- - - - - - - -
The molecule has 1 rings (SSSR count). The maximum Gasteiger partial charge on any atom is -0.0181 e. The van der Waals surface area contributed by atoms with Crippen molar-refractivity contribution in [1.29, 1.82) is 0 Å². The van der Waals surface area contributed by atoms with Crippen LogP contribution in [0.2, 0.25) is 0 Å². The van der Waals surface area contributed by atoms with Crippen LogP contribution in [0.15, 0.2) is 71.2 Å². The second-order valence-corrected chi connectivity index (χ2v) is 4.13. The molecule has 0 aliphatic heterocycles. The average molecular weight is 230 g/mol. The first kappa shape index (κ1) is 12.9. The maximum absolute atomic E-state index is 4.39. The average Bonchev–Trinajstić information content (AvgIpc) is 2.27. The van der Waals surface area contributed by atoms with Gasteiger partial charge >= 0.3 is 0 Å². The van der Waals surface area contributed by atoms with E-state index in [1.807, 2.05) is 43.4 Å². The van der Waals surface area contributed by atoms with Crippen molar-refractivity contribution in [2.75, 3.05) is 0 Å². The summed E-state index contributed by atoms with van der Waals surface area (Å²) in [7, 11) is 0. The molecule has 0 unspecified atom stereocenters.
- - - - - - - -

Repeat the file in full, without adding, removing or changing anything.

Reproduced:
The molecule has 1 rings (SSSR count). The maximum Gasteiger partial charge on any atom is -0.0181 e. The van der Waals surface area contributed by atoms with Crippen molar-refractivity contribution in [1.29, 1.82) is 0 Å². The van der Waals surface area contributed by atoms with Crippen LogP contribution in [0.2, 0.25) is 0 Å². The van der Waals surface area contributed by atoms with Crippen LogP contribution in [0.15, 0.2) is 71.2 Å². The second-order valence-corrected chi connectivity index (χ2v) is 4.13. The molecule has 0 aliphatic heterocycles. The average molecular weight is 230 g/mol. The first kappa shape index (κ1) is 12.9. The maximum absolute atomic E-state index is 4.39. The average Bonchev–Trinajstić information content (AvgIpc) is 2.27. The van der Waals surface area contributed by atoms with Gasteiger partial charge >= 0.3 is 0 Å². The van der Waals surface area contributed by atoms with E-state index in [1.807, 2.05) is 43.4 Å². The van der Waals surface area contributed by atoms with Crippen molar-refractivity contribution in [2.75, 3.05) is 0 Å². The summed E-state index contributed by atoms with van der Waals surface area (Å²) in [7, 11) is 0. The molecule has 0 unspecified atom stereocenters.